Robust and Efficient Custom Routing for Interconnection Networks with Distributed Shortcuts

Robust and Efficient Custom Routing for Interconnection Networks with Distributed Shortcuts

T. X. Le Nhat (Ha Noi University of Science and Technology, Ha Noi, Vietnam), T. Truong Nguyen (Ha Noi University of Science and Technology, Ha Noi, Vietnam) and Khanh-Van Nguyen (Ha Noi University of Science and Technology, Ha Noi, Vietnam)
Copyright: © 2014 |Pages: 24
DOI: 10.4018/ijdst.2014100104
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Abstract

We aim at creating a robust and efficient custom routing mechanism for Distributed Shortcut Networks (Nguyen et al., 2013), which address new challenging issues posed by recently advanced studies in the areas of massively parallel computing and large-scale data centers. We follow the design principles of Distributed Shortcut Networks (DSN), which construct non-random topologies with the creation of long-range shortcuts inspired by observations in small-world networks. However, we focus on designing a powerful custom routing mechanism which smartly exploits some precious properties of the topology. As a result, our new DSN-a network with a carefully refined routing logic performs significantly better than the basic DSN in term of communication latency while provides strengths in fault-tolerance as well as load-balance. These help the network become robust against link failures or burst of traffic demand while topology-agnostic deadlock-free routing (e.g. the famous up*/down* algorithm) suffers a lot.
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Introduction

An interconnection network, i.e the topology and routing algorithm for connecting and communicating between computing peers, can play a crucial role in defining the efficiency and cost of a large distributed system. The study of interconnection networks is an important, traditional research area which belongs to the fundamentals of various fields such as parallel computing, high-performance computing, distributed computing or computer networks. Recently, there has been a strong interest in finding new methods for creating modern interconnection network topologies which can solve the new, emerging problems in using the traditional topologies and which can strongly satisfy the highest qualities demanded for interconnection networks that modern Information and Communication Technologies (ICT) require such as in the areas of massively parallel computing, computing grids, or large scale data centers. Typically, the many traditional topologies have been found less desirable in applications where latency is sensitive, such as massively parallel computing, or also too rigid in structure to cope with incremental expansion that often occurs in modern data centers.1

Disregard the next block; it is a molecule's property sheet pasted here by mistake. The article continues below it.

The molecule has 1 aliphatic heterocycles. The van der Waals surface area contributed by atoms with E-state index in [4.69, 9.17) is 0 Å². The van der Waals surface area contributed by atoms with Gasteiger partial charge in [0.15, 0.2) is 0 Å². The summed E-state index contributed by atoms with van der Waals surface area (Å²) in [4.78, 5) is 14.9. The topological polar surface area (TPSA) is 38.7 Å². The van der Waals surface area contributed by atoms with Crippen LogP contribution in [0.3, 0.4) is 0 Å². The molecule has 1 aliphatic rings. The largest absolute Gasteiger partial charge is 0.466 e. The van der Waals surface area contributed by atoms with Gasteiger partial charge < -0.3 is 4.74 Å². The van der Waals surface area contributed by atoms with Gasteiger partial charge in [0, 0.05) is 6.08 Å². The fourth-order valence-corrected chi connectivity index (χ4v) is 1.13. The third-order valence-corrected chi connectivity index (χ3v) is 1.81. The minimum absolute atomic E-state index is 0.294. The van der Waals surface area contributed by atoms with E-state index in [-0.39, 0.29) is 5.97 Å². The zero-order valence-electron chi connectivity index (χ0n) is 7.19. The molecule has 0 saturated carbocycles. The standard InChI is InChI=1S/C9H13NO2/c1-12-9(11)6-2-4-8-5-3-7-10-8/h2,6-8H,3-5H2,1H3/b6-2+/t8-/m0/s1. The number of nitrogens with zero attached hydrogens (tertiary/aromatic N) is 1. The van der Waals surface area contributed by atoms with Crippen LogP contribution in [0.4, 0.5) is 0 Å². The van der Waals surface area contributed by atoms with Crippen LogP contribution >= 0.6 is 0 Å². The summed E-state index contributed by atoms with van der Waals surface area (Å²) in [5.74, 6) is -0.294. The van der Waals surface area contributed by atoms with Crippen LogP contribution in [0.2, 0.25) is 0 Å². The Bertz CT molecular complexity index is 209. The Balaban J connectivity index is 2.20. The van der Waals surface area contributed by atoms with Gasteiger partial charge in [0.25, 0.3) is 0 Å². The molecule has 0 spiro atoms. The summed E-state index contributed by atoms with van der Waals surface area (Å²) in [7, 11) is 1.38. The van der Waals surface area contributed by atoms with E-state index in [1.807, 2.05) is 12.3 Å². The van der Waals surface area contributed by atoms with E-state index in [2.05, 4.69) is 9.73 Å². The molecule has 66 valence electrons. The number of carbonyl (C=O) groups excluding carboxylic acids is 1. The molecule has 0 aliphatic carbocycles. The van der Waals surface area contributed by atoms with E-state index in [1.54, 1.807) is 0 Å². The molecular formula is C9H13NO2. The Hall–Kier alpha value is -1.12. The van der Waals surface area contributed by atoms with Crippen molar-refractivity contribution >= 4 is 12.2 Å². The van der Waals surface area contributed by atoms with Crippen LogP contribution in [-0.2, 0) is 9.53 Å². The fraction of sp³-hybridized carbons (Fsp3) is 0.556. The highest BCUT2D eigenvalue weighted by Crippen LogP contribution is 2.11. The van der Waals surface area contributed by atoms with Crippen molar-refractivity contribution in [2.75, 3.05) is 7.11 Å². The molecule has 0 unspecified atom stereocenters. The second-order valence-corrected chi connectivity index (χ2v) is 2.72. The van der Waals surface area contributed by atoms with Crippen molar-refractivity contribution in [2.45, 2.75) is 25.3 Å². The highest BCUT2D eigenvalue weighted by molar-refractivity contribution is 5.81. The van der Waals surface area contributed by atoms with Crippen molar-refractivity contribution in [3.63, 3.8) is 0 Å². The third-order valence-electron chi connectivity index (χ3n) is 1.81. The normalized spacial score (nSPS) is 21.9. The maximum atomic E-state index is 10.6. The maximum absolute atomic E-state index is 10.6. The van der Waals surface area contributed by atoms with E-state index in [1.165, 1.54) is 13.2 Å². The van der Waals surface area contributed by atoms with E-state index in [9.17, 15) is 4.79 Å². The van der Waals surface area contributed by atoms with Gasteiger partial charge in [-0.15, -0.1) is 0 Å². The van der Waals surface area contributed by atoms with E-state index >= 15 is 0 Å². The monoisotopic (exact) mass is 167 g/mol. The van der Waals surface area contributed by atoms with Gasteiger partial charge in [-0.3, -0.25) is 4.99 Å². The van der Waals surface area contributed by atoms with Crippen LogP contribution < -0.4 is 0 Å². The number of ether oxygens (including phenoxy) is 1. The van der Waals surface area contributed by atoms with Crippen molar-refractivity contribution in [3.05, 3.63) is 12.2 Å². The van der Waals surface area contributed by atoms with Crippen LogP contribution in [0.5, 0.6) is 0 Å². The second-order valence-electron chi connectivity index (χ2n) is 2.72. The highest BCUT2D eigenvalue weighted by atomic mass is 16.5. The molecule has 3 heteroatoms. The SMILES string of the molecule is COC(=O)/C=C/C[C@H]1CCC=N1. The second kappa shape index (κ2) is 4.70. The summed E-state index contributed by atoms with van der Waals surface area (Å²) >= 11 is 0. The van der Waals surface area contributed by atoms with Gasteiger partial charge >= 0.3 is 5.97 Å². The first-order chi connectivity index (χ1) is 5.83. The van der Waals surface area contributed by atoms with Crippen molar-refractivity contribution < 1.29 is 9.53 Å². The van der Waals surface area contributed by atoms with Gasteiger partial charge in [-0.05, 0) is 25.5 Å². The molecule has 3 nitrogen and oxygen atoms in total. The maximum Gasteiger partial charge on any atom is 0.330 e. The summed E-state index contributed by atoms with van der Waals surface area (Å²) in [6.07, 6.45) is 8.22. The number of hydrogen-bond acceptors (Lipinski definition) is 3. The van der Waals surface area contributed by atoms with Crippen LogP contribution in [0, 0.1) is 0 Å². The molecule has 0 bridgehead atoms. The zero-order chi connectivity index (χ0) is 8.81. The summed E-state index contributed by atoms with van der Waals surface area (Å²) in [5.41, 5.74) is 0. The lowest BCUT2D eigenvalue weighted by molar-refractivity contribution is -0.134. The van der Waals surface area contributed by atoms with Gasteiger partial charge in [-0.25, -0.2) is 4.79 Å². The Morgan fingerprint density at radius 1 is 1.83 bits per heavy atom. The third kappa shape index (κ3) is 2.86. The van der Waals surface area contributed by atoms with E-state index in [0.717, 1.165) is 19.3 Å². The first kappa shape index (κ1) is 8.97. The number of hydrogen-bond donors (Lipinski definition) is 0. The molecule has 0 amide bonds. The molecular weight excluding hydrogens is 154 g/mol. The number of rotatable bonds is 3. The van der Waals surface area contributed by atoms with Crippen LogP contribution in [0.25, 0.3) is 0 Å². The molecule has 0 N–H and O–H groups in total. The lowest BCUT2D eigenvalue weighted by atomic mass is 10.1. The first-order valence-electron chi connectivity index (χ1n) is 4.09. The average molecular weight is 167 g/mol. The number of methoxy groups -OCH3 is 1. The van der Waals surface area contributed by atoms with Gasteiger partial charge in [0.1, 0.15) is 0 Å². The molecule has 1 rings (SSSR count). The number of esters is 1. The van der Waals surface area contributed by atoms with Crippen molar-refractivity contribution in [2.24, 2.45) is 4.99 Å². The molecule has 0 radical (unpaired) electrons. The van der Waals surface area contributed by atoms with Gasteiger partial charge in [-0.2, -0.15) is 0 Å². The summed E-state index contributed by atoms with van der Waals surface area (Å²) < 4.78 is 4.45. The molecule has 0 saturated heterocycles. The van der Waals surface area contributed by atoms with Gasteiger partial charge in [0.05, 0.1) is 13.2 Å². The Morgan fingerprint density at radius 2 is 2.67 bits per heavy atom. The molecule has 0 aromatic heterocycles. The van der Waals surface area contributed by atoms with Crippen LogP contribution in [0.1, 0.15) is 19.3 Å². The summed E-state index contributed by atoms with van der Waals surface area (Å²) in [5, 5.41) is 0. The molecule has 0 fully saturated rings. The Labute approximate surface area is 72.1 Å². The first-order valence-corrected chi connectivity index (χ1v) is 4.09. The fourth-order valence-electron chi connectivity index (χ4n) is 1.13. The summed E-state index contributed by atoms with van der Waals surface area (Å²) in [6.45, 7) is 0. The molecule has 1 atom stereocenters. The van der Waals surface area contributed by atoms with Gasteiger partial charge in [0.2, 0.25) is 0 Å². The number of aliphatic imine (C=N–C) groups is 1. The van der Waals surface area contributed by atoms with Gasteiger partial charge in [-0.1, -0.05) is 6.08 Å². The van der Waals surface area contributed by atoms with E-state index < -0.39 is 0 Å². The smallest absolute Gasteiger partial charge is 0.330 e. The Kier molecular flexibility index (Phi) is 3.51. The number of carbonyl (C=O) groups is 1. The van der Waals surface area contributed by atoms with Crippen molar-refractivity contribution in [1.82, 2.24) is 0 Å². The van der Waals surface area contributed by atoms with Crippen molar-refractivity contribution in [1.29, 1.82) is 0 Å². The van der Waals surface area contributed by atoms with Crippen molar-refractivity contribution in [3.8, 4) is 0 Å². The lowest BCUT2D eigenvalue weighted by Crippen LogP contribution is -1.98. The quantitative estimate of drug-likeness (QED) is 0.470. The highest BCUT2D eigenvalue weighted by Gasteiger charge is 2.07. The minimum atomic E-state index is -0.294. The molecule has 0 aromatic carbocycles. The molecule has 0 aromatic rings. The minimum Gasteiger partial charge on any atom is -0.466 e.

As many scientists forecast, large parallel applications to be deployed on next generation High Performance Computing (HPC) systems would suffer from communication latencies that could reach hundreds of nanoseconds (K. Scott Hemmert et al., 2008; J. Tomkins, 2007). Thus designing low-latency interconnection networks is essential for these systems. Switch delays (e.g., about 100 nanoseconds in InfiniBand QDR) are relatively large when compared to the link delays (i.e. 5 ns/m). To achieve low end-to-end communication latency, a topology of switches should thus have low diameter and low average shortest path length, both measured in numbers of switch hops.

Recently, a new approach is proposed to use random shortcut topologies, which are generated either as fully random graphs (Singla et al., 2012) or by adding random shortcuts to classical topologies (Koibuchi et al., 2012; Shin et al., 2011). These new topologies, when compared to non-random topologies of the same degree, surprisingly have drastically reduced diameter and average shortest path length (Koibuchi et al., 2012). Also the random nature in creating shortcut links (instead of a strict rule based on a rigid graph structure as in traditional topologies) provides a flexibility that strongly benefits incremental expansion and a redundancy of links and paths that greatly supports network fault-tolerance.

In the light of the above analysis, obviously, traditional topologies are becoming less desirable in our modern world and using random shortcut models would be the way to create the next generation of interconnection network topologies. However, a practical concern for random topologies is their long cable length for a physical deployment (Koibuchi et al., 2012; Koibuchi et al., 2013). Even in the case of non-random topologies, for example, the first generation Earth Simulator requires over two thousand kilometers of cabling, while the K-computer requires one thousand kilometers. The use of random links further increases aggregate cable length by up to 2-3 times in our calculation. Thus, in spite of good performance results, random shortcut might thus become impractical at large scale due to the added cost. Other practical concerns with random topologies are on routing implementation and traffic balancing. With respect to the former, random topologies are unlikely to support custom routing implementation while several nonrandom topologies can exploit topological regularity to make routing logic simple and small (e.g., dimension-order routing). Thus, a topology-agnostic deadlock-free routing, such as up*/down* routing is assumed, which however can introduce traffic imbalance (Koibuchi et al., 2013; Koibuchi et al., 2012).

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